Referendum takes Catalonia a step away from Spain
Agence France-Presse in Barcelona
Voters approve transfer of taxation and judicial affairs from Madrid to Barcelona
Voters in the northeastern Spanish region of Catalonia have voted to seize key powers of self-government in a referendum on greater autonomy from Madrid.
With nearly all of Saturday's ballots counted, 73.9 per cent of voters backed the new statute, while 20.8 per cent voted 'no', with voter turnout at about 49 per cent, official results released by the regional government showed.
The referendum asked the wealthy northeast region, which includes the city of Barcelona, to decide on a text giving it greater control over raising taxes and judicial affairs.
The autonomy text also promotes a wider usage of the Catalan language and gives the region increased say on foreign affairs and control over non-strategic airports and ports.
Conservative opponents of increased autonomy for Catalonia fear it will lead to a violent break-up of Spain.
They seized on the 49 per cent turnout figure to point out that more than half of the region's 5.2 million voters had therefore not voted for more autonomy.
But Spain's Socialist Prime Minister Jose Luis Rodriguez Zapatero hailed the 'large support' shown by voters for the text. Catalonians have 'spoken clearly' and 'in a very large majority' in favour of greater autonomy, he said.
The autonomy charter would bring 'greater recognition of the identity' of the region, he added.
The referendum was seen as a crucial test for Mr Zapatero as he seeks to rally support for peace talks with separatists demanding self-rule for the Basque region of Spain.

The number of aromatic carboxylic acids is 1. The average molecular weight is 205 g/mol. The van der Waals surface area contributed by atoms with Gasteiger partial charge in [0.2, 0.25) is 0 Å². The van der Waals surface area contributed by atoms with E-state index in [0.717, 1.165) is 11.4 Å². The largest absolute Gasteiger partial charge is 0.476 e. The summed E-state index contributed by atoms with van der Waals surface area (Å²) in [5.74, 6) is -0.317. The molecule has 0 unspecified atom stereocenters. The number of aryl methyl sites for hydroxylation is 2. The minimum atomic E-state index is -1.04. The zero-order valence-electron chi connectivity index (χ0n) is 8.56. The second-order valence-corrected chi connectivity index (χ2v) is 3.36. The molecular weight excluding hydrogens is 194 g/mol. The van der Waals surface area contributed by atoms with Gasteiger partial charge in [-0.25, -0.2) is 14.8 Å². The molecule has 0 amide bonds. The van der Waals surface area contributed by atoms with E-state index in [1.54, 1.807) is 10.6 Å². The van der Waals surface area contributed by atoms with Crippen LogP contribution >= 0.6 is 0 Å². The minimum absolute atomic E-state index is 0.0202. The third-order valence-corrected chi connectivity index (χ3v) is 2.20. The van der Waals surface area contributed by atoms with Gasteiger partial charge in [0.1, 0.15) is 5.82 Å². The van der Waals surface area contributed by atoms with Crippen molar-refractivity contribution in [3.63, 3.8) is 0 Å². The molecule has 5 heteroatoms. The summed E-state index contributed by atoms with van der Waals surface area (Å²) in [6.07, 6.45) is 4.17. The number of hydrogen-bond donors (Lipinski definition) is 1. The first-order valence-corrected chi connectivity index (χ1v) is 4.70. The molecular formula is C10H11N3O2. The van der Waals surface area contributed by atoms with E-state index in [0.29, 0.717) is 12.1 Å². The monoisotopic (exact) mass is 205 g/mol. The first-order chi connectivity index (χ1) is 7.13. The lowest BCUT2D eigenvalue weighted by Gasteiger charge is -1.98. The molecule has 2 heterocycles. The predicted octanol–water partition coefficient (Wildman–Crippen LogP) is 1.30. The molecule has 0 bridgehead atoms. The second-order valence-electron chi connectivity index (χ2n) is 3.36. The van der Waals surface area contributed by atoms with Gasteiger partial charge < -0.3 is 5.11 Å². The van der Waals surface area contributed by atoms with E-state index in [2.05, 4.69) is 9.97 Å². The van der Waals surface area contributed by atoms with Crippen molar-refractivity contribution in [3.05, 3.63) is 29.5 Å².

Before casting his vote, the Catalan regional government's president, Pasqual Maragall, said the referendum was 'the most important day since the constitution was signed in 1978 and [Catalonia's] first statute', in 1979, during Spain's transition to democracy.
After the first exit poll indicated a three-quarter majority vote in favour, the first secretary of the Catalan Socialist Party, Jose Montilla, hailed 'a great day for Catalonia'.
Mr Zapatero had weighed in heavily in support of the autonomy charter and became personally involved in working out a compromise in the Spanish parliament.
Together with the Basque question, the Catalonia vote has become one of the most perilous political issues of his time in power.
Opposition to the charter also came from separatists in the territory. The Catalan separatist ERC party argued the text did not go far enough, and demanded that Catalonia be recognised as a nation.
Separatist leader Josep Lluis Carod-Rovira had earlier called on supporters to vote 'no', 'not only with your hearts, but also with your head and more than anything with your pockets'.
Spain's main opposition Popular Party has warned of the Balkanisation - or break-up - of Spain and said that could be 'the beginning of the end' of the Iberian state.